Slump Dampens CAB Local Turnout

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Despite the sunshine logo gracing the Cabletelevision Advertising Bureau's brochures for its Local Cable Sales Management Conference later this week and the anticipated cloudless skies in Orlando, Fla., attendees are expected to encounter some stormy weather.

As conference-goers descend on the May 17-19 conclave, the industry is being rained on by a sluggish economy lingering over national, spot and local ad-sales activity.

But other clouds that have long loomed over cable operators' horizon — local ratings shortcomings and backroom woes — could begin dissipating this year, given some promising movement on those fronts.

Nielsen Media Research has just begun its local People Meter test in Boston (with AT&T Broadband signed late last month as its first subscriber), and rep firm National Cable Communications continues to roll out electronic data interchange capabilities that make cable buying more advertiser-friendly nationwide.

Still, slumping sales and tepid economic conditions will have a negative impact on the CAB Local conference attendance.

"My guess is we're going to be down at least 25 percent, to somewhere between 600 and 700," CAB's vice president of local sales and marketing Kevin Barry said last week. "It's directly attributable to a Biblically bad year."

Conference co-chair and MTV Networks vice president of affiliate ad sales Jason Malamud agreed. "Our friends in the local-sales world have been experiencing perhaps unprecedented difficulties — and unfortunately some of their companies are not investing in the future," he said.

Last year's CAB Local attendance was 900, off from 1,000 in 1999 — a drop the CAB blamed on MSO consolidation. The bureau, celebrating its 20th anniversary, had hoped that holding this year's event at Walt Disney World's new, family-friendly Coronado Springs resort would lift attendance.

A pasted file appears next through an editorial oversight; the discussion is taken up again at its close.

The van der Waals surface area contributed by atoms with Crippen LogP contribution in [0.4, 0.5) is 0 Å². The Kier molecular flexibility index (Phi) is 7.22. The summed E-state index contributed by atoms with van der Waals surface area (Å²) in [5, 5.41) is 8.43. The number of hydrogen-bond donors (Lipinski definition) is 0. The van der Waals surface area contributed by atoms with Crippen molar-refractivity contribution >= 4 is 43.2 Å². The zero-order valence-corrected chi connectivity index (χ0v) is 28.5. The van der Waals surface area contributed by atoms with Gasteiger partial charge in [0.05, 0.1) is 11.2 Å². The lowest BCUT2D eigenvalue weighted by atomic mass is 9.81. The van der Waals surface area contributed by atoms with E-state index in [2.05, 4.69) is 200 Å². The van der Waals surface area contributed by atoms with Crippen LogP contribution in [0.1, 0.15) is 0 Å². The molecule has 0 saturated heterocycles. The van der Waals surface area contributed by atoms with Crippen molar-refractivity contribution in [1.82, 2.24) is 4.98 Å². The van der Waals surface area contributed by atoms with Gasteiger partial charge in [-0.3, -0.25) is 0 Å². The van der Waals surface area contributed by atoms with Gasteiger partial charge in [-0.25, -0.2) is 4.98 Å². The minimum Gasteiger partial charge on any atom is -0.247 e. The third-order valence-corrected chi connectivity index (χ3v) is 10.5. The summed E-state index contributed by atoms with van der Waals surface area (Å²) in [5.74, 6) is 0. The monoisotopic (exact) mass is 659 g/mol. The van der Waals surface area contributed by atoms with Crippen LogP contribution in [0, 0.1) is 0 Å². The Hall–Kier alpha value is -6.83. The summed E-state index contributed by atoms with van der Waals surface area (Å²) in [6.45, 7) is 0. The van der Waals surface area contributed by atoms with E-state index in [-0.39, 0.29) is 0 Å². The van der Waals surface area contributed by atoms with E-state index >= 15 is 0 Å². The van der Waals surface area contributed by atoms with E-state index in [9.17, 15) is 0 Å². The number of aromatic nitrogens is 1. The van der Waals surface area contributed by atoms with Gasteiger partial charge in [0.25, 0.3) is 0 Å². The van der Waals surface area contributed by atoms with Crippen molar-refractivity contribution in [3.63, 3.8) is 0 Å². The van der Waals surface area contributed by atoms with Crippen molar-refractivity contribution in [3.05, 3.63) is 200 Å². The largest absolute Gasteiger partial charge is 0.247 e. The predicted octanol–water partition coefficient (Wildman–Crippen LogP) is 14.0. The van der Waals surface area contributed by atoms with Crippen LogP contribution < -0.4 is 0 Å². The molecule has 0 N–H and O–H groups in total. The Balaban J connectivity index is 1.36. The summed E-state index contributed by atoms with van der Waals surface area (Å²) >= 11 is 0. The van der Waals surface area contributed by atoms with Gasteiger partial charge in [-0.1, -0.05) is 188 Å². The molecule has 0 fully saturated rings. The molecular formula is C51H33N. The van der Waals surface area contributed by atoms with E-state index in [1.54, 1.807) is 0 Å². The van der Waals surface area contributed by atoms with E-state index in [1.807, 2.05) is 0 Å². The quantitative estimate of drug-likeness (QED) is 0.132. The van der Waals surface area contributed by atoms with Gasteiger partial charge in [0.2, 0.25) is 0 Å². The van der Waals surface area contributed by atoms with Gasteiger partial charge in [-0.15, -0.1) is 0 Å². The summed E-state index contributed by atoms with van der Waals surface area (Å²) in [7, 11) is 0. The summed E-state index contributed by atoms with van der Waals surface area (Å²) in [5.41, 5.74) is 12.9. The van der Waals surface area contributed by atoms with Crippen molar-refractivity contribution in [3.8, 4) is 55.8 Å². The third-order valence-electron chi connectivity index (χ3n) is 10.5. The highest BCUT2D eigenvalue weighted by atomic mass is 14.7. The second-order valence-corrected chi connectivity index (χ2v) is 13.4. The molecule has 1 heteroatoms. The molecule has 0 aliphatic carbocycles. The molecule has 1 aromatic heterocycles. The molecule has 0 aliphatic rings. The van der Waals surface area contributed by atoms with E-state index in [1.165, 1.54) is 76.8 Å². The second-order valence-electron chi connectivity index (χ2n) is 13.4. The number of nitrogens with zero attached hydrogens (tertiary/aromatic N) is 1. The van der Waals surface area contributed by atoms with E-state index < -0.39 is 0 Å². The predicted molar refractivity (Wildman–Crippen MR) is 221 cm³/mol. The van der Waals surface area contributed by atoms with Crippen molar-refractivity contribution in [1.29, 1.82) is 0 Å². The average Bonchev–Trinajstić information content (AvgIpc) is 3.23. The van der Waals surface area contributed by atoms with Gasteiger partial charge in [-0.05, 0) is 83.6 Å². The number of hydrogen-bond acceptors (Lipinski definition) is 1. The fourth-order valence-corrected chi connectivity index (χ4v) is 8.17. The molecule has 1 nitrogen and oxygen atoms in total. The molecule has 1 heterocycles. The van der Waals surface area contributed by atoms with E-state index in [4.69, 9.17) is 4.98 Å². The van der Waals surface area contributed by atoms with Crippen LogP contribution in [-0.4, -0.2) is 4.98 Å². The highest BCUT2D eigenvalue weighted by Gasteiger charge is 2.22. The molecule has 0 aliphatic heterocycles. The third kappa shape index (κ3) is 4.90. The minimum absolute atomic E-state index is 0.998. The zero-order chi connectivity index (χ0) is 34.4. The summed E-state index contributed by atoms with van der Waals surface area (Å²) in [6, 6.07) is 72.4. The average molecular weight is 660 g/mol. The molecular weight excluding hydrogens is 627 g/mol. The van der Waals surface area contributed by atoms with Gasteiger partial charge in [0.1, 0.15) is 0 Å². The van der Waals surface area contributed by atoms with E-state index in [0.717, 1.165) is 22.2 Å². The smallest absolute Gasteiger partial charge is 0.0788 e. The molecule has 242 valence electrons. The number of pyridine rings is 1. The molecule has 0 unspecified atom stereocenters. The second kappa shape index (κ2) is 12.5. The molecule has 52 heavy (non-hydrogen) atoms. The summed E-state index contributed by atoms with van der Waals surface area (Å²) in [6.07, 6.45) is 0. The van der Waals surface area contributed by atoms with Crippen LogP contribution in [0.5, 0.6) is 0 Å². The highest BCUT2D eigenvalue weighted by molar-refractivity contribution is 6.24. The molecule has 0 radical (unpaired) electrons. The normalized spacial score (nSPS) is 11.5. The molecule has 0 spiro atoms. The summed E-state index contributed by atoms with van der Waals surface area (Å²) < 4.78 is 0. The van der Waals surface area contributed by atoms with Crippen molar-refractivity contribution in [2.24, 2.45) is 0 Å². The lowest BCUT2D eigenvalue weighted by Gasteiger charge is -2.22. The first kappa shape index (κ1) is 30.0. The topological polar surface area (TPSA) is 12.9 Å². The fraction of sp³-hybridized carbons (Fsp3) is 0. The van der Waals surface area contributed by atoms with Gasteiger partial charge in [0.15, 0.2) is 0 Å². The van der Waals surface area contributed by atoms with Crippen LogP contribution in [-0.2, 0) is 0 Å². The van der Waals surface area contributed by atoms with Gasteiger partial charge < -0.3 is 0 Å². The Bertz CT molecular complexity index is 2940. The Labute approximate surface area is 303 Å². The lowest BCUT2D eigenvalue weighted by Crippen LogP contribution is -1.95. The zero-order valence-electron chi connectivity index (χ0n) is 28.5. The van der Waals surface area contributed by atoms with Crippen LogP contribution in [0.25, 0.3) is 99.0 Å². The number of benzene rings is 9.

The buzz around the industry this time had MSO, interconnect and cable-network constituencies each sending fewer people and, in some instances, having other officials stay for just one day.

AT&T Broadband is one of the MSOs making significant cuts, reducing its presence from 90 attendees in 2000 to just five this year, Barry said, even though AT&T Media Services senior vice president Judi Heady will serve as the confab's co-chair.

The co-chairs offered some pre-show advice on coping with the downbeat sales climate. Heady suggested that one way to boost revenues in a lackluster climate is to "focus [sales efforts] on market segments, like furniture dealers, hospitals and banks, and try to educate our industry" on how best to work with those clients.

Malamud talked up network/affiliate promotion linkups' role in driving increased sales into operators' coffers. He described promo tie-ins as "more important now than ever to maintain rate integrity and add value to packages."

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